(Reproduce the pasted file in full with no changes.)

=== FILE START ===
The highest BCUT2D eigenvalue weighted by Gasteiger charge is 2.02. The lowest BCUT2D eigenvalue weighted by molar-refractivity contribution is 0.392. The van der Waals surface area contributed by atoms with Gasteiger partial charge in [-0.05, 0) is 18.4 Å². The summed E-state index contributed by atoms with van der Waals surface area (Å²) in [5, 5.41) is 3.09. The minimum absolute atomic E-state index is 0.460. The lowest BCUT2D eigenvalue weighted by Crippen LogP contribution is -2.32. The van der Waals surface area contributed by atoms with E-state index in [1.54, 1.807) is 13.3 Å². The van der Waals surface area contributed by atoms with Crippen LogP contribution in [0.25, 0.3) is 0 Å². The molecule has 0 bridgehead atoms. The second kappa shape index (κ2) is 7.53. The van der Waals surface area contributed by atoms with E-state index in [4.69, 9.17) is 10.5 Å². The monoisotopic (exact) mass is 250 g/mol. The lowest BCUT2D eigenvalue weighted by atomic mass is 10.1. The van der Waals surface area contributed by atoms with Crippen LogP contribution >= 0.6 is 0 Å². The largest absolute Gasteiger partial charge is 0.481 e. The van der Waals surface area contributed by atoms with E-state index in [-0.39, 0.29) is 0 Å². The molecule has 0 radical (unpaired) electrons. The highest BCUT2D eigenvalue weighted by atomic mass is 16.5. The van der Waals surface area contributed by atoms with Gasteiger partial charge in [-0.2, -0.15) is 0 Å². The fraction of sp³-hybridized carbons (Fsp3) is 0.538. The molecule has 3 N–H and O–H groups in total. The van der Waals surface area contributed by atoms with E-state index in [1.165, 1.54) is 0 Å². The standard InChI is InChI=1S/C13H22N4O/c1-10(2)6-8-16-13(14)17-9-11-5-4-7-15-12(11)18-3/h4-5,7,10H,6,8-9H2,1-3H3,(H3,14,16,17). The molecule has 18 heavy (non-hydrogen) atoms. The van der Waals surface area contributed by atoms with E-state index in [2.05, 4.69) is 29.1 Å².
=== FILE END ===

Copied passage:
The highest BCUT2D eigenvalue weighted by Gasteiger charge is 2.02. The lowest BCUT2D eigenvalue weighted by molar-refractivity contribution is 0.392. The van der Waals surface area contributed by atoms with Gasteiger partial charge in [-0.05, 0) is 18.4 Å². The summed E-state index contributed by atoms with van der Waals surface area (Å²) in [5, 5.41) is 3.09. The minimum absolute atomic E-state index is 0.460. The lowest BCUT2D eigenvalue weighted by Crippen LogP contribution is -2.32. The van der Waals surface area contributed by atoms with E-state index in [1.54, 1.807) is 13.3 Å². The van der Waals surface area contributed by atoms with Crippen LogP contribution in [0.25, 0.3) is 0 Å². The molecule has 0 bridgehead atoms. The second kappa shape index (κ2) is 7.53. The van der Waals surface area contributed by atoms with E-state index in [4.69, 9.17) is 10.5 Å². The monoisotopic (exact) mass is 250 g/mol. The lowest BCUT2D eigenvalue weighted by atomic mass is 10.1. The van der Waals surface area contributed by atoms with Crippen LogP contribution >= 0.6 is 0 Å². The largest absolute Gasteiger partial charge is 0.481 e. The van der Waals surface area contributed by atoms with E-state index in [-0.39, 0.29) is 0 Å². The molecule has 0 radical (unpaired) electrons. The highest BCUT2D eigenvalue weighted by atomic mass is 16.5. The van der Waals surface area contributed by atoms with Gasteiger partial charge in [-0.2, -0.15) is 0 Å². The fraction of sp³-hybridized carbons (Fsp3) is 0.538. The molecule has 3 N–H and O–H groups in total. The van der Waals surface area contributed by atoms with E-state index in [1.165, 1.54) is 0 Å². The standard InChI is InChI=1S/C13H22N4O/c1-10(2)6-8-16-13(14)17-9-11-5-4-7-15-12(11)18-3/h4-5,7,10H,6,8-9H2,1-3H3,(H3,14,16,17). The molecule has 18 heavy (non-hydrogen) atoms. The van der Waals surface area contributed by atoms with E-state index in [2.05, 4.69) is 29.1 Å².